The economy of visibility is a lynchpin in #MeToo and in its subsidiary cinematic universe. As Eva Cherniavsky writes, #MeToo politics are “exclusively realized in the production of publicity … It is less the means to an end (an incitement for women to organize—to assemble a ‘movement’) than the realization of an end.” #MeToo films, in turn, need only illustrate the injuries of people (cisgender white women, mostly) oppressed by misogyny to secure the coveted feminist label. Within an economy of visibility, making visible the heretofore invisible is liberative.
But as Banet-Weiser notes, “The cultural conditions that made it important to demand visibility in the first place … have shifted in an age of popular feminism… so that the demand looks different.” While representation was once an essential step toward achieving liberation, neoliberal feminism—uninterested in actually upending the social order—neglects to couple “representation” with a sweeping political project.
By subscribing to liberal feminist conventions, filmmakers are able to market their work as a product of the #MeToo moment while sidestepping a serious interrogation of power in their analysis of sexual politics. But this deference to the ideological project of #MeToo alone surely wouldn’t establish such a clear relationship between the films and the movement. The #MeToo Cinematic Universe also serves an industry in urgent need of damage control.
Consider Universal Pictures’ She Said, the latest and perhaps most head-on contribution to the #M2CU. Adapted from the book of the same name, She Said follows New York Times journalists Megan Twoey (played by Carrie Mulligan, a now-mainstay in the genre) and Jodi Kantor (Zoe Kazan) along their painstaking quest to uncover Harvey Weinstein’s pernicious and institutionally sanctioned pattern of sexual abuse.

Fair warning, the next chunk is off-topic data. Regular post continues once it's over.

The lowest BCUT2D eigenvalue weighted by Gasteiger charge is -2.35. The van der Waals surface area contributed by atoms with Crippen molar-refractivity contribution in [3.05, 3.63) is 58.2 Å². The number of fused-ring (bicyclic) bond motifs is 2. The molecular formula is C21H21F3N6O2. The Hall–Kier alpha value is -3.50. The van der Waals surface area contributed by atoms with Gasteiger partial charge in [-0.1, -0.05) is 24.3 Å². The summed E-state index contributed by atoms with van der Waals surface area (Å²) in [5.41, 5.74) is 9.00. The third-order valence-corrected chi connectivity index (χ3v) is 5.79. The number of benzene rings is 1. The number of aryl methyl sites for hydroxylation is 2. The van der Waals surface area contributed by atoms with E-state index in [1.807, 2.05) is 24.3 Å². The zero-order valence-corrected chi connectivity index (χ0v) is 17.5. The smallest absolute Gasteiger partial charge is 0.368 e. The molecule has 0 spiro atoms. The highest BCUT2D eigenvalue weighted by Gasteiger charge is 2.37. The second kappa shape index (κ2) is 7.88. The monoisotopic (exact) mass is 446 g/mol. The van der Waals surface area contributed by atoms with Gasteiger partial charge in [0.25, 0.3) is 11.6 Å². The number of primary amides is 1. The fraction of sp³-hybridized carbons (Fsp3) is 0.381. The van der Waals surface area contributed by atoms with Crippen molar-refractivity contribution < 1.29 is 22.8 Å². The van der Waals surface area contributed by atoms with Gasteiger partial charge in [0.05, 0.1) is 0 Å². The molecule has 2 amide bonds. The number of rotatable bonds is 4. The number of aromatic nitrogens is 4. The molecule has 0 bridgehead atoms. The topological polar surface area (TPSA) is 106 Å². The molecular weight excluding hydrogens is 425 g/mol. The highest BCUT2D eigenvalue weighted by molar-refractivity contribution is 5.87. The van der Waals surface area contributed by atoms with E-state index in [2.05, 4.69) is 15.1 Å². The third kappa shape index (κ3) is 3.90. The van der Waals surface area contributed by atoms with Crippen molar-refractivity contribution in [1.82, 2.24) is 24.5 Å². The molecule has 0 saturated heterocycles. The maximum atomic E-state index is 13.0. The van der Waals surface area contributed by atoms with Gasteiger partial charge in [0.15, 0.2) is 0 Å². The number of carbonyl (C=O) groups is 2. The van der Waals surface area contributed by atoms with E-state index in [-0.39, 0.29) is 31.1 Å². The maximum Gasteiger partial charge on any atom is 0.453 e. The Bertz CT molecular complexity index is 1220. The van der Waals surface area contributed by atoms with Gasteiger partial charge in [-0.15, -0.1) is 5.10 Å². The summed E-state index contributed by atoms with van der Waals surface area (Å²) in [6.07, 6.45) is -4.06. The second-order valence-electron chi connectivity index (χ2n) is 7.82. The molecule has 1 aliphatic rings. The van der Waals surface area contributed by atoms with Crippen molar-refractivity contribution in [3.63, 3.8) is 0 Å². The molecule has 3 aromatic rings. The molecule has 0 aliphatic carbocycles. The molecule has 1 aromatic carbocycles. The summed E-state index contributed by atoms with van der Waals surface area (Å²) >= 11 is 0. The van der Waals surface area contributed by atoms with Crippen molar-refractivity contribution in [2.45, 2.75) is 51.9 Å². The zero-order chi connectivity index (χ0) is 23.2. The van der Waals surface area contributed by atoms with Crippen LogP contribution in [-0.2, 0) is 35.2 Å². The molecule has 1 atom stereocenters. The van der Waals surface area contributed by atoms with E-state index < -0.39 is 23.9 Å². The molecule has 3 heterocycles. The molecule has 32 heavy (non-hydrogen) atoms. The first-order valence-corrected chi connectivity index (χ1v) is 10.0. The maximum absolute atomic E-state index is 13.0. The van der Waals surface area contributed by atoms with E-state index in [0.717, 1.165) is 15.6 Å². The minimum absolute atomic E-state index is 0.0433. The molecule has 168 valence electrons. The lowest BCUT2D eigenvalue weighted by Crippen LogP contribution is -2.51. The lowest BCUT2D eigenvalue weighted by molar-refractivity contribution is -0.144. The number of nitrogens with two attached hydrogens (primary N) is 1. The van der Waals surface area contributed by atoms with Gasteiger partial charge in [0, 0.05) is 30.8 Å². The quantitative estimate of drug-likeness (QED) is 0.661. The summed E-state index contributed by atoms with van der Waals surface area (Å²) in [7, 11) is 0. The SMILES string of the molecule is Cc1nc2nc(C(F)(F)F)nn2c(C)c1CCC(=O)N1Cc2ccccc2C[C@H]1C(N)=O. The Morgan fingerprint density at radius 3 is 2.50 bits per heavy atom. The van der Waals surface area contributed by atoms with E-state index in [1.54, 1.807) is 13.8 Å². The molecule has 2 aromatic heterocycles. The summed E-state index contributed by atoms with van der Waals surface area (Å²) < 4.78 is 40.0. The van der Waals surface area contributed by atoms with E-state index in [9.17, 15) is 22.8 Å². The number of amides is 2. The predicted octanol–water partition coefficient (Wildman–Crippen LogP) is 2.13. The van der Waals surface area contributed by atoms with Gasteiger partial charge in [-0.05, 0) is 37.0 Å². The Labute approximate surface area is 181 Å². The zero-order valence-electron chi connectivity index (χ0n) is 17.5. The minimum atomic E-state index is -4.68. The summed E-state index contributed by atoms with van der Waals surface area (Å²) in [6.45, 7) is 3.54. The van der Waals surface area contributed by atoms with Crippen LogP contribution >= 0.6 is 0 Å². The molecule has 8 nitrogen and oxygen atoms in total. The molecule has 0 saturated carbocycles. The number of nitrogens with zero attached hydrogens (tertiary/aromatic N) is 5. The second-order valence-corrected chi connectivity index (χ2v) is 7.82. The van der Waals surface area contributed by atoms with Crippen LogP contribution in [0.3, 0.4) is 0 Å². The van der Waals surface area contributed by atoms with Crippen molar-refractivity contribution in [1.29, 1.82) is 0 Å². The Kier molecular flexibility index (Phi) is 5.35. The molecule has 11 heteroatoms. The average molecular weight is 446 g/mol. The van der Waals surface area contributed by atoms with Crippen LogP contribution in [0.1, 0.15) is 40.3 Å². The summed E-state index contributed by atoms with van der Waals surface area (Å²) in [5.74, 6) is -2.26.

The All the President’s Men of the genre, She Said is more a film about the business of journalism—calling survivors, arriving at their doorsteps unannounced, the difference between “on the record” and “on background”—than a recapitulation of Weinstein’s crimes. And unlike some early installments in the #MeToo genre, like Promising Young Woman and Bombshell, She Said is clearly committed to telling a conscientious story about survivorship. (The years that She Said‘s creators took to learn from the genre’s more questionable episodes may be to the film’s detriment, if its abysmal early box office numbers are any indication.)
Conscientiousness notwithstanding, She Said doesn’t do enough to grapple with a fundamental problem of the #MeToo genre: that in creating a film about #MeToo, the filmmakers are deliberately working to differentiate themselves from the “villains” of their industry. In the case of She Said, the overwrought praise of Twoey and Kantor for their work belies a lionization of the filmmakers. The audience needs to believe that the people responsible for the film—in telling the story of the journalists who told the story of the survivors who told the story—are themselves performing an act of service.Abdication of responsibility is the beating heart of the #MeToo Cinematic Universe.